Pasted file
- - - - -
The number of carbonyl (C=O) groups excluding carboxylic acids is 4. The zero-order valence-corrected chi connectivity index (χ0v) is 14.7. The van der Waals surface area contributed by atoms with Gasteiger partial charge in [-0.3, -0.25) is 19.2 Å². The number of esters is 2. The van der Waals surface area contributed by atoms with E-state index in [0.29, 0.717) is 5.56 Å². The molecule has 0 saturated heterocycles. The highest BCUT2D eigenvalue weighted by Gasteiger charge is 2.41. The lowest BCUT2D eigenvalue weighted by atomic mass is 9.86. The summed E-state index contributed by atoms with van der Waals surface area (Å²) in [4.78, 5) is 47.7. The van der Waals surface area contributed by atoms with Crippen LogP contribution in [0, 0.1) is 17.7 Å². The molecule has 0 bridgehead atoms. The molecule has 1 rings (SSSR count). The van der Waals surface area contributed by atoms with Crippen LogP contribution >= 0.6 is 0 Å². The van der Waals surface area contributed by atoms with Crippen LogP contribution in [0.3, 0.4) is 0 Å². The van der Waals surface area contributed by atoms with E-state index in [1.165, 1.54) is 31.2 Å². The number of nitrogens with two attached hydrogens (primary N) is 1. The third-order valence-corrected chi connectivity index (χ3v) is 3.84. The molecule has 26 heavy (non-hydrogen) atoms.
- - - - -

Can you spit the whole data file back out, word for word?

The number of carbonyl (C=O) groups excluding carboxylic acids is 4. The zero-order valence-corrected chi connectivity index (χ0v) is 14.7. The van der Waals surface area contributed by atoms with Gasteiger partial charge in [-0.3, -0.25) is 19.2 Å². The number of esters is 2. The van der Waals surface area contributed by atoms with E-state index in [0.29, 0.717) is 5.56 Å². The molecule has 0 saturated heterocycles. The highest BCUT2D eigenvalue weighted by Gasteiger charge is 2.41. The lowest BCUT2D eigenvalue weighted by atomic mass is 9.86. The summed E-state index contributed by atoms with van der Waals surface area (Å²) in [4.78, 5) is 47.7. The van der Waals surface area contributed by atoms with Crippen LogP contribution in [0, 0.1) is 17.7 Å². The molecule has 0 bridgehead atoms. The molecule has 1 rings (SSSR count). The van der Waals surface area contributed by atoms with Crippen LogP contribution >= 0.6 is 0 Å². The van der Waals surface area contributed by atoms with Crippen LogP contribution in [0.3, 0.4) is 0 Å². The van der Waals surface area contributed by atoms with E-state index in [1.165, 1.54) is 31.2 Å². The number of nitrogens with two attached hydrogens (primary N) is 1. The third-order valence-corrected chi connectivity index (χ3v) is 3.84. The molecule has 26 heavy (non-hydrogen) atoms.